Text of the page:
Venezuela Opposition Leader Says Maduro Gov. in “Terminal Phase”

Henrique Capriles. Photo/archive

HAVANA TIMES — Venezuelan opposition leader Henrique Capriles declared today that Nicolas Maduro’s government is in a “terminal phase,” pinned against a corner by the severe drop in oil prices, DPA reported.

Capriles rejected official arguments claiming Venezuela is experiencing an “economic war” sparked off by sectors that oppose the government and declared that, on the contrary, what the country is seeing is a “war economy.”

“The government’s political and economic model has collapsed. The people don’t have to accept this crisis,” he stated during a press conference, where he addressed the country’s consumer product shortages.

Capriles does not believe that the problems that face the country are owed to an “economic war,” as the government insists, and attributes these to the socialist model impelled by Maduro.

“There is no economic war in Venezuela. Venezuela has a war economy, which is a different thing altogether. This is over. It’s not the country that’s in terminal phase, the government, the project, the dream you had, this thing you call “revolution” is in terminal phase, it’s over, finished,” he said, addressing government sympathizers.

He added that most of the population wants change and that 80 percent of the people do not support the government.

Capriles issued these warnings while Maduro is on tour in several countries looking for financing and support for a strategy that will counter the collapse of oil prices.

“I imagine that, when he returns, Maduro will say the tour was excellent. But ever since he left the country to bring up oil prices, they’ve dropped even more. He’s giving the OPEC bad luck,” he commented.

Capriles spoke of the long lines of buyers that are forming outside stores and supermarkets since the beginning of the year and people’s desperate search for consumer items, a phenomena which, according to him, reveal the country’s rampant shortages and inflation.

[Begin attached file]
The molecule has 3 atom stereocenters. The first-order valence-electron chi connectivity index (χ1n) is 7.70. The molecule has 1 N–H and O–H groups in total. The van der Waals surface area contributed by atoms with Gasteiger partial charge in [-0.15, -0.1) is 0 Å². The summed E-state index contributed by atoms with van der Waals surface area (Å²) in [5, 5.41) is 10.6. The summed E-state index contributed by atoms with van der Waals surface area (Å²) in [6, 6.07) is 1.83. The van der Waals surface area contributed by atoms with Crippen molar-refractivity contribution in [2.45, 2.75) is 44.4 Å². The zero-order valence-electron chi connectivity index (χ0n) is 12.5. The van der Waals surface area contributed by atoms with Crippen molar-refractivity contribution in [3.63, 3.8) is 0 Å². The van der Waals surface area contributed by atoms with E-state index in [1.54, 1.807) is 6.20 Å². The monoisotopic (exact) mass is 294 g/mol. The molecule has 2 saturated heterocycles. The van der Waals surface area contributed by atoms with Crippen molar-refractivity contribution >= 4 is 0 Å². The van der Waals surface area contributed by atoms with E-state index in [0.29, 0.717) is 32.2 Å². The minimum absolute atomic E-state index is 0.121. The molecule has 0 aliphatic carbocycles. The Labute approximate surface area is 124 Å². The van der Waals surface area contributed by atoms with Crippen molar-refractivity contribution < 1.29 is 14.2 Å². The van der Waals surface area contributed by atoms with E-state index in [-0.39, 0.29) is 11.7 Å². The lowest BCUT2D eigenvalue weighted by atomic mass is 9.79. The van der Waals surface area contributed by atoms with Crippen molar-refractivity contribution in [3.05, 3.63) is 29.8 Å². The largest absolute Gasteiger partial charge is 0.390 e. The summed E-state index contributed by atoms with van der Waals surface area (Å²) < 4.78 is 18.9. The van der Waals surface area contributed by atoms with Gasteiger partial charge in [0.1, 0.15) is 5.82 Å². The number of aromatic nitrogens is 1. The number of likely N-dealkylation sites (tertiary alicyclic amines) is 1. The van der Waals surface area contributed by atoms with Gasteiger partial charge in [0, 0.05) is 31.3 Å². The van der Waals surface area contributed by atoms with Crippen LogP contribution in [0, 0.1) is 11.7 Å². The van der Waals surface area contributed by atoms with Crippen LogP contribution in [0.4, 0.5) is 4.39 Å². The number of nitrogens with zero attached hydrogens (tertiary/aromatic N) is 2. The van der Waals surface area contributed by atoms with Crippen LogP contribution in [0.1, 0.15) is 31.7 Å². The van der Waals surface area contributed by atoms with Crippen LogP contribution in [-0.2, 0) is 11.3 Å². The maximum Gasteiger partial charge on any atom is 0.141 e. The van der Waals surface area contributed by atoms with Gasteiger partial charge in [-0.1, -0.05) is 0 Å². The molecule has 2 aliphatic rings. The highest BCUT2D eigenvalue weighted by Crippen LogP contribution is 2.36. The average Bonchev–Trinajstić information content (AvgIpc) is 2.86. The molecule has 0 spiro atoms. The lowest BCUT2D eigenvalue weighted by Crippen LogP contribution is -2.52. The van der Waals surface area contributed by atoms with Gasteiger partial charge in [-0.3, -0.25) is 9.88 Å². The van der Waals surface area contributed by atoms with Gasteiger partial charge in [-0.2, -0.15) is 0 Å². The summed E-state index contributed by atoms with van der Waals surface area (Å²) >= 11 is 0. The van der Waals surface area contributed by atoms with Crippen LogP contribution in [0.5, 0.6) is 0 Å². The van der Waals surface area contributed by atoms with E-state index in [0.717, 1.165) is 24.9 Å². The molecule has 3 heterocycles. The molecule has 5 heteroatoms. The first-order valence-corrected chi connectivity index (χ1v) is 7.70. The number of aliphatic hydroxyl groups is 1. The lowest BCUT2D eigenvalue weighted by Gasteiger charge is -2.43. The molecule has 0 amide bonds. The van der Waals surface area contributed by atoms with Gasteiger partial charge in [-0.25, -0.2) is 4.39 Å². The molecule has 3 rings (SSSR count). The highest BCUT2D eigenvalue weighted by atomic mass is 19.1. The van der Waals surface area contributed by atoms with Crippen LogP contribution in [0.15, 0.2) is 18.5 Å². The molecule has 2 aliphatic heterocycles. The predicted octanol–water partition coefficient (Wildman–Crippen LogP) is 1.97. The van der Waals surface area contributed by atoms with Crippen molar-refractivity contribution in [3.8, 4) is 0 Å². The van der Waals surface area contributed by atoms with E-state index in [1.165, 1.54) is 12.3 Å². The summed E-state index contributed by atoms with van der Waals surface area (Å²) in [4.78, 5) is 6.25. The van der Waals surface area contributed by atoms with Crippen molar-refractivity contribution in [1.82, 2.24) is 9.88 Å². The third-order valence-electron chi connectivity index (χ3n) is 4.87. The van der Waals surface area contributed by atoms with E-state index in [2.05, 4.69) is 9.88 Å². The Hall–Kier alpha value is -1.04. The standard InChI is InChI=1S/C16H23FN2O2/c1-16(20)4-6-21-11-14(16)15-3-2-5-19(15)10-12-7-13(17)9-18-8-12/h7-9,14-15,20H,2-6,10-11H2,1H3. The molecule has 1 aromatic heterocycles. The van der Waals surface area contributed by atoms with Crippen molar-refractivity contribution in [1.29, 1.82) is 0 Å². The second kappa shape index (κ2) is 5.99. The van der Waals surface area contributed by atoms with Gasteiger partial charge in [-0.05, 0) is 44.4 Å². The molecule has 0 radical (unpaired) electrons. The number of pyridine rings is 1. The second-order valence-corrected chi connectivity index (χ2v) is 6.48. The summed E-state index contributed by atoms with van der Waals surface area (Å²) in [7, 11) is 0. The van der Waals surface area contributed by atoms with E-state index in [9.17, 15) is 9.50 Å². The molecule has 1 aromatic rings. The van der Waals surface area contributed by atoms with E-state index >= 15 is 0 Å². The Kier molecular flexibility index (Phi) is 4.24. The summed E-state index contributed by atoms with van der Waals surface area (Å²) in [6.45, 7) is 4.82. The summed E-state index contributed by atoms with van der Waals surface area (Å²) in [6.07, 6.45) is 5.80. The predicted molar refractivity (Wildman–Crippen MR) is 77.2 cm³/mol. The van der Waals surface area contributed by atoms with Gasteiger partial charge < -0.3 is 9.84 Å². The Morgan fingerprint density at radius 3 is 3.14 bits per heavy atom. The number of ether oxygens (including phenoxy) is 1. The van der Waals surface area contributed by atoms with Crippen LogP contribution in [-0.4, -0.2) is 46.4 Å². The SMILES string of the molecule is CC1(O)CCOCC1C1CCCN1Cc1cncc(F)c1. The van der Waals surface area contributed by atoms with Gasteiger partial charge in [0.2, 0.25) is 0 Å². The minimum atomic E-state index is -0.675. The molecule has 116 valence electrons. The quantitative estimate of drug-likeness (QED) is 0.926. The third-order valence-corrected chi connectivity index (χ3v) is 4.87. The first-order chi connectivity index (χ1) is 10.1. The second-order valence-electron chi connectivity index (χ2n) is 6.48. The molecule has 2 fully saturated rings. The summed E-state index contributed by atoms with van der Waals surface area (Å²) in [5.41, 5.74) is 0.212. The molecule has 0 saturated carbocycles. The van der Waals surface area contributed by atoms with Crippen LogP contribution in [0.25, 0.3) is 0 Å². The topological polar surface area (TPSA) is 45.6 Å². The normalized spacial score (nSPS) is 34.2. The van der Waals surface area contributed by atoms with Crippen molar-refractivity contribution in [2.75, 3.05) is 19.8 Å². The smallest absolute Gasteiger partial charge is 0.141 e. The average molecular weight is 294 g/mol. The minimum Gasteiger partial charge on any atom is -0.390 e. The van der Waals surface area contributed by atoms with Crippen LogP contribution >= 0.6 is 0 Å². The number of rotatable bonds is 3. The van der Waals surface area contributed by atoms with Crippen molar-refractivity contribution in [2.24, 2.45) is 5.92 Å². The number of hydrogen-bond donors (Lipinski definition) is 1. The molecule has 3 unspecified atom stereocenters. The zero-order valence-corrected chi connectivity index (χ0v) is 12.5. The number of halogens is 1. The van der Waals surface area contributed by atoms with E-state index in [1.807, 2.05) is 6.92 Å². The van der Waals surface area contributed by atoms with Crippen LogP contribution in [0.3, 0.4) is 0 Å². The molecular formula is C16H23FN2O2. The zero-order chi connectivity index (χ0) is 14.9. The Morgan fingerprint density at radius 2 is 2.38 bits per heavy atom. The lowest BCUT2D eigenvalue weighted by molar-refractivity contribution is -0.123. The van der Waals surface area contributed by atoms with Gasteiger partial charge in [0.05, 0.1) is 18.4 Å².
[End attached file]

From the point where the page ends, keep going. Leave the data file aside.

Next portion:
“Many are asking themselves why there are shortages. It’s simple: if the country isn’t producing and the population is growing we have to import more products, if we produce less oil there’s less money around, if there is less money we can’t pay for imports, less imports means shortages. We won’t get out of this crisis as long we have this model,” he declared.

He added that, at any rate, the shortages didn’t begin with the drop in oil prices; they merely exacerbated the crisis that began two years ago.

The situation in Venezuela is of great interest to Cuba owing to the economic dependence on the country and the thousands of Cubans currently working there.

4 thoughts on “Venezuela Opposition Leader Says Maduro Gov. in “Terminal Phase”

  • good luck capriles. Hope you get an election very soon

  • Good article. The oil subsidy Cuba has been receiving is on magnitude of $3.6 billion a year. For a country like Venezuela that struggles to put toilet paper on store shelves that is a large transfer of oil wealth. It is going to be close race between opening up new source of cash and end of Maduro’s regime.

    Well played by Raul.

  • A very informative economic analysis of the Cuba-Venezuela relationship, and the reason why Cuba is ready to make a deal with the US now:

    “Cuba Is Hoping To Replace Venezuelan Oil With American Tourists”

    “Venezuela’s in-kind aid to Cuba has already fallen by almost half in the last six months: if prices stay around $50 per barrel, Cuba will earn $365 million less from Venezuelan oil re-exports in 2015 than it did last year. That shortfall is worth about twice the value of Cuba’s entire sugar industry.

    …How can Cuba make up these shortfalls, and quickly? There are two obvious targets: tourism and remittances.”

  • Capriles’ analysis, albeit simplified, is spot-on. The problem with wackos like Maduro is that as the situation continues to worsen, the changes he should be making to improve conditions are changes which will give him less control over the government. Relaxing currency controls, making foreign investment easier and limiting public subsidies to name a few. Given the Castros not-so-invisible hand directing matters in Venezuela, it is even more unlikely that the Maduro government will loosen the reins on the free market. As a result, things will not only get worse, but they will get worse faster. The end result is more likely than not the declaration of martial law and a populous insurrection. Venezuelans are well-armed and none-too-afraid to take to streets to air their grievances. My advice to Maduro: keep the jet fueled-up and ready to go on a moments notice.

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